Not only was Spoon’s Ga Ga Ga Ga Ga a seminal album from the heyday of indie rock, it thrust the band onto the iPods and Zunes of countless listeners who wouldn’t have otherwise found them popping up on their radar. By the time of its 2007 release, Spoon had already amassed a pretty impressive following of college radio fans, but they had no way of predicting how monumental the album would be in propelling them into the public eye. The band’s sixth studio album crafted a sound that was mainstream enough to branch out to a wider audience, while still maintaining the raw energy that initially won over their fanbase.
It’s no wonder that the Austin indie darlings’ album debuted at number 10 on the Billboard charts. It was in 2007 when people realized just how cinematic Spoon’s music inherently is, with several tracks from Ga Ga Ga Ga Ga being played to death for years in the background of everything from sitcoms to summer blockbusters to soda commercials. The album has a consistent beat you move to, even in its quiet moments, making it the perfect soundtrack for a summer house party. Ga Ga Ga Ga Ga dares listeners of all walks of life not to enjoy its sultry blend of upbeat flavors.
The album opens with “Don’t Make Me a Target,” a scathing indictment of the Bush administration for anyone who takes the time to sift through the lyrics: “When you reach back in his mind / Feels like he’s breaking the law / There’s something back there he got / That nobody knows.” Although, it’s not difficult to ignore the lyrics altogether, especially in lieu of the big, sexy guitar hook that is constantly launching the song forward. As the song reminds us, biting satire is found just below the surface of a catchy beat.
Rock albums don’t typically lean heavily on piano, but Spoon is anything but a typical rock band. “The Ghost of You Lingers” features stripped down, staccato chords repeated over ghastly vocals, almost predicting the musical path Trent Reznor would take in the years to follow. It was these rapid fire piano beats that gave the band the idea for the album’s title, claiming that when it was played, the progression sounded like “ga ga ga ga ga” to their ears. The track’s bare bones nature lends itself to expansion, and it continues to evolves throughout its inclusion in live performances.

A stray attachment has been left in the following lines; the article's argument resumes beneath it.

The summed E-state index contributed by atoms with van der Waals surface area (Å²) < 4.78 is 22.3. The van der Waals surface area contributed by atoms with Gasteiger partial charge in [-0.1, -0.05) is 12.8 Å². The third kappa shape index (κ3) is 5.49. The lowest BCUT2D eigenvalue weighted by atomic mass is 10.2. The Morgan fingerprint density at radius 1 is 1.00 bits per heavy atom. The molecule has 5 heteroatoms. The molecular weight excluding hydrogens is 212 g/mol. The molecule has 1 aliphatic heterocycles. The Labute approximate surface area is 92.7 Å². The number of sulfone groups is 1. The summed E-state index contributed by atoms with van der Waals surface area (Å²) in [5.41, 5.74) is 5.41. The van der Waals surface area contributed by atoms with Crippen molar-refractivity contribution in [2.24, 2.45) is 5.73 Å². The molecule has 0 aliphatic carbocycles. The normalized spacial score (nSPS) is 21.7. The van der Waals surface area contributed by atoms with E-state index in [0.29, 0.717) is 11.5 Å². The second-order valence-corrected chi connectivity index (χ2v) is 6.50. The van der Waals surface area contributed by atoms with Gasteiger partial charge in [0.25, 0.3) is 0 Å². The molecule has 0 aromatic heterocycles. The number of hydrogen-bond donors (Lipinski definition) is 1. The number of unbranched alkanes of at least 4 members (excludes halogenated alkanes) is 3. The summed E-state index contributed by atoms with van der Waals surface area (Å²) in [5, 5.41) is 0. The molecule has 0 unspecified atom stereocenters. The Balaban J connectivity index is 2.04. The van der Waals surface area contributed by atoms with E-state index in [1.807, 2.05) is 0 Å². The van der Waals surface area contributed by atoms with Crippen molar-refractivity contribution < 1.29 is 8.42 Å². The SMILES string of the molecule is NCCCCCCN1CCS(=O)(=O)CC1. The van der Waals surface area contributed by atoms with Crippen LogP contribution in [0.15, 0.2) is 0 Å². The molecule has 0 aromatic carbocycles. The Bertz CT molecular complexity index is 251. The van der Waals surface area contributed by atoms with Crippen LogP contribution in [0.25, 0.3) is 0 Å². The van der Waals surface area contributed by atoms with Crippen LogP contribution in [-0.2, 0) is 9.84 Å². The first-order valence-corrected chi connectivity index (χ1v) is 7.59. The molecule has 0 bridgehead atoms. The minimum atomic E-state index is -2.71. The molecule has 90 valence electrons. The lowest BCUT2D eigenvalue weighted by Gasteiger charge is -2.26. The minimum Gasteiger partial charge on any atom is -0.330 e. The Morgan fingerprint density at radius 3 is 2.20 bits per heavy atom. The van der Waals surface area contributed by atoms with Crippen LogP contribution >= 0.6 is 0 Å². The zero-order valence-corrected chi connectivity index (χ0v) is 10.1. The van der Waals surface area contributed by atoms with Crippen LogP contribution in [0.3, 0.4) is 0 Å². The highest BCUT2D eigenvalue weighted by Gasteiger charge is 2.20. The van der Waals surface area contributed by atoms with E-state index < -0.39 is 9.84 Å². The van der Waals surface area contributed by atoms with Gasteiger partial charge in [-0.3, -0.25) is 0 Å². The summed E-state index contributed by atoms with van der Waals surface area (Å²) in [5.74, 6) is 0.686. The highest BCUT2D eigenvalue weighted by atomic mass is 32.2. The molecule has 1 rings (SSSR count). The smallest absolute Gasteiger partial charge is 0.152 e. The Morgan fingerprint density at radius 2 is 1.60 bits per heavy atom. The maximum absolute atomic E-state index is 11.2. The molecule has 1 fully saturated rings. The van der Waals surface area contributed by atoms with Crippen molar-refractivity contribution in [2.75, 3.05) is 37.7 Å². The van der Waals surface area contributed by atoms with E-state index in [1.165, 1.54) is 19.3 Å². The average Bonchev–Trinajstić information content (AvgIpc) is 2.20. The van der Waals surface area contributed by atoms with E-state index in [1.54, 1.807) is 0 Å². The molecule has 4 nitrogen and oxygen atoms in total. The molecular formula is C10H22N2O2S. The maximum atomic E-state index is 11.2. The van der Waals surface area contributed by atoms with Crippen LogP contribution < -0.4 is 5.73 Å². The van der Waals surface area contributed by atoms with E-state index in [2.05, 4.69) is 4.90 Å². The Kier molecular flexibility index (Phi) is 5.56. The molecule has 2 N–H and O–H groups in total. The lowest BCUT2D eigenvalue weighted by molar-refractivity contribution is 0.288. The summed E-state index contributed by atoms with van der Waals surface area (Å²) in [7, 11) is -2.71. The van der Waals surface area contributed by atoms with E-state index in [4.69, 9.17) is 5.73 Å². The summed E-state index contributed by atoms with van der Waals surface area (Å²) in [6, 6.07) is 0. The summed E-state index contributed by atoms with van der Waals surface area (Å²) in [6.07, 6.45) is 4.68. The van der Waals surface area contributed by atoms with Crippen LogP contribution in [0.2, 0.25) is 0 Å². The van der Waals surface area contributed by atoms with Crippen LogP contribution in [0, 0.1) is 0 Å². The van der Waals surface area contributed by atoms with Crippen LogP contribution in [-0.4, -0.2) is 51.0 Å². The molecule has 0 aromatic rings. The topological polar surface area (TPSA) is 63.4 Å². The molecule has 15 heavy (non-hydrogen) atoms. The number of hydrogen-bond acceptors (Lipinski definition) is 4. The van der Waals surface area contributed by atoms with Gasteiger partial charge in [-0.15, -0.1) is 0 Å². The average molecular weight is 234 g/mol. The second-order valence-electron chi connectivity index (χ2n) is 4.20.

Long before it found its home in a Dr. Pepper ad, “You Got Yr. Cherry Bomb” was a fan favorite. It brings the mood back up after its somber predecessor and reminds you that this is a dance record. Spoon is a group that continues to push themselves, often with the inclusion of a variety of instruments. There are three different versions floating around, but the one which appears on the album throws in xylophones and a horn section, creating an overwhelming sound that envelops its listeners. No matter how often you revisit this track, it always seems to leave you too soon.
The only cover to make its way onto the album, “Don’t You Evah” was originally performed by The Natural History, a New York indie rock outfit that had dissolved in 2005. It was clearly difficult for the band to record, and the many takes only helped to cement the track in its most pristine form. The song begins with a conversational opener brought on by frustration, as frontman Britt Daniel can be heard calling “Jim, can you record the talkback?”. Whatever turmoil went into crafting the track paid off, as this tune with a persistent and impeccably groovy bassline would go on to become one of Spoon’s most popular songs.